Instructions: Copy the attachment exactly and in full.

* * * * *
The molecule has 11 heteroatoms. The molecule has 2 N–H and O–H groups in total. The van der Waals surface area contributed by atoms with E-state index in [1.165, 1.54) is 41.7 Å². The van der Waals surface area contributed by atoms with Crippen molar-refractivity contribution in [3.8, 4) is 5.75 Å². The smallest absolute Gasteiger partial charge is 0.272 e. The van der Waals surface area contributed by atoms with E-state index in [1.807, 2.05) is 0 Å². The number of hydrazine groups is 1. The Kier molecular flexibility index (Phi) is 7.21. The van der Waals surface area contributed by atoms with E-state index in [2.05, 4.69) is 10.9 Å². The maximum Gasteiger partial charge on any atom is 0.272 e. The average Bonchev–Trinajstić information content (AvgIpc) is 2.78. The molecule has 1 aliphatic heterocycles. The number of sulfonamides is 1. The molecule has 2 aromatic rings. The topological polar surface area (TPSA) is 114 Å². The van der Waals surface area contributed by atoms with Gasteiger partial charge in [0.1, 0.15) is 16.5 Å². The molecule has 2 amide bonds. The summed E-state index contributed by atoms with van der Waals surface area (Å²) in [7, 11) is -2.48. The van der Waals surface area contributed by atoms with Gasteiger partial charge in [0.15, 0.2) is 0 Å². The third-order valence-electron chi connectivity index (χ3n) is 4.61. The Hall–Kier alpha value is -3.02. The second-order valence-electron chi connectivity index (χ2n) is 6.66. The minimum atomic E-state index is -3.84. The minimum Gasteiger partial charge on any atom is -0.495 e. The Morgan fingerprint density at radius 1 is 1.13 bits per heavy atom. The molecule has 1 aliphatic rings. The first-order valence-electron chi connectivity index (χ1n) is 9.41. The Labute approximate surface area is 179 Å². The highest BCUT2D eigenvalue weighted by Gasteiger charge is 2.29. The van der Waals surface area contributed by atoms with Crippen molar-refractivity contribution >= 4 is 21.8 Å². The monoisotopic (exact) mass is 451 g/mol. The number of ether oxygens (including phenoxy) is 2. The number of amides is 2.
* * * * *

The molecule has 11 heteroatoms. The molecule has 2 N–H and O–H groups in total. The van der Waals surface area contributed by atoms with E-state index in [1.165, 1.54) is 41.7 Å². The van der Waals surface area contributed by atoms with Crippen molar-refractivity contribution in [3.8, 4) is 5.75 Å². The smallest absolute Gasteiger partial charge is 0.272 e. The van der Waals surface area contributed by atoms with E-state index in [1.807, 2.05) is 0 Å². The number of hydrazine groups is 1. The Kier molecular flexibility index (Phi) is 7.21. The van der Waals surface area contributed by atoms with E-state index in [2.05, 4.69) is 10.9 Å². The maximum Gasteiger partial charge on any atom is 0.272 e. The average Bonchev–Trinajstić information content (AvgIpc) is 2.78. The molecule has 1 aliphatic heterocycles. The number of sulfonamides is 1. The molecule has 2 aromatic rings. The topological polar surface area (TPSA) is 114 Å². The van der Waals surface area contributed by atoms with Gasteiger partial charge in [0.1, 0.15) is 16.5 Å². The molecule has 2 amide bonds. The summed E-state index contributed by atoms with van der Waals surface area (Å²) in [7, 11) is -2.48. The van der Waals surface area contributed by atoms with Gasteiger partial charge in [0.15, 0.2) is 0 Å². The third-order valence-electron chi connectivity index (χ3n) is 4.61. The Hall–Kier alpha value is -3.02. The second-order valence-electron chi connectivity index (χ2n) is 6.66. The minimum atomic E-state index is -3.84. The minimum Gasteiger partial charge on any atom is -0.495 e. The Morgan fingerprint density at radius 1 is 1.13 bits per heavy atom. The molecule has 1 aliphatic rings. The first-order valence-electron chi connectivity index (χ1n) is 9.41. The Labute approximate surface area is 179 Å². The highest BCUT2D eigenvalue weighted by Gasteiger charge is 2.29. The van der Waals surface area contributed by atoms with Crippen molar-refractivity contribution >= 4 is 21.8 Å². The monoisotopic (exact) mass is 451 g/mol. The number of ether oxygens (including phenoxy) is 2. The number of amides is 2.